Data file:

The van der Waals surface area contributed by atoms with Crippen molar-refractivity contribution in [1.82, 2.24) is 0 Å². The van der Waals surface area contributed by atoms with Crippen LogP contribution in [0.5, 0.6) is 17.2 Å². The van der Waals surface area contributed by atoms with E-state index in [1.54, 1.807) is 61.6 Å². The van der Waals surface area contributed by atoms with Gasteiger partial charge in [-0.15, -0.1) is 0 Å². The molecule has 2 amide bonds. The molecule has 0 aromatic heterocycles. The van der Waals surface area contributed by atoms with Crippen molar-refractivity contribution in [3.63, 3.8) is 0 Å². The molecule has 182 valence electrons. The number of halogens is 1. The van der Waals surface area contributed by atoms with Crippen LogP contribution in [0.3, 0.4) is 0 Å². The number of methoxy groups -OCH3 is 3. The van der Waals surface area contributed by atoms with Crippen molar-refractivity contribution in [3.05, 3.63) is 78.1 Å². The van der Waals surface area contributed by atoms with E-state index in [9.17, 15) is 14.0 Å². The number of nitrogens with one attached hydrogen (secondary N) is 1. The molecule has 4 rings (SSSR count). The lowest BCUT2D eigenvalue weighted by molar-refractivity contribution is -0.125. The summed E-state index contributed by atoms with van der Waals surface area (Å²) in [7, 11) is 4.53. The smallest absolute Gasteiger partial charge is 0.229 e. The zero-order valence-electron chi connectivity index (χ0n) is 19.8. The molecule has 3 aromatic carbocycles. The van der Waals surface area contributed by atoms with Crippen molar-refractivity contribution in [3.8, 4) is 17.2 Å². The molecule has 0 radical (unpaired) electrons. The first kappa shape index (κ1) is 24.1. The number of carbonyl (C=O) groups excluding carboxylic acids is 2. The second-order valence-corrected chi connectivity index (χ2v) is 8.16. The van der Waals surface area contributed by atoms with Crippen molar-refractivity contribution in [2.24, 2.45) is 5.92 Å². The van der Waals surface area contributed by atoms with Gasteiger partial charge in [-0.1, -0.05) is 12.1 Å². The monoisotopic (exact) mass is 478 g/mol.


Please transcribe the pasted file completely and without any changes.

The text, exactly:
The van der Waals surface area contributed by atoms with Crippen molar-refractivity contribution in [1.82, 2.24) is 0 Å². The van der Waals surface area contributed by atoms with Crippen LogP contribution in [0.5, 0.6) is 17.2 Å². The van der Waals surface area contributed by atoms with E-state index in [1.54, 1.807) is 61.6 Å². The van der Waals surface area contributed by atoms with Gasteiger partial charge in [-0.15, -0.1) is 0 Å². The molecule has 2 amide bonds. The molecule has 0 aromatic heterocycles. The van der Waals surface area contributed by atoms with Crippen molar-refractivity contribution in [3.63, 3.8) is 0 Å². The molecule has 182 valence electrons. The number of halogens is 1. The van der Waals surface area contributed by atoms with Crippen LogP contribution in [0.3, 0.4) is 0 Å². The number of methoxy groups -OCH3 is 3. The van der Waals surface area contributed by atoms with Crippen molar-refractivity contribution in [3.05, 3.63) is 78.1 Å². The van der Waals surface area contributed by atoms with E-state index in [9.17, 15) is 14.0 Å². The number of nitrogens with one attached hydrogen (secondary N) is 1. The molecule has 4 rings (SSSR count). The lowest BCUT2D eigenvalue weighted by molar-refractivity contribution is -0.125. The summed E-state index contributed by atoms with van der Waals surface area (Å²) in [7, 11) is 4.53. The smallest absolute Gasteiger partial charge is 0.229 e. The zero-order valence-electron chi connectivity index (χ0n) is 19.8. The molecule has 3 aromatic carbocycles. The van der Waals surface area contributed by atoms with Crippen molar-refractivity contribution in [3.8, 4) is 17.2 Å². The molecule has 0 radical (unpaired) electrons. The first kappa shape index (κ1) is 24.1. The number of carbonyl (C=O) groups excluding carboxylic acids is 2. The second-order valence-corrected chi connectivity index (χ2v) is 8.16. The van der Waals surface area contributed by atoms with Crippen molar-refractivity contribution in [2.24, 2.45) is 5.92 Å². The van der Waals surface area contributed by atoms with Gasteiger partial charge in [-0.1, -0.05) is 12.1 Å². The monoisotopic (exact) mass is 478 g/mol.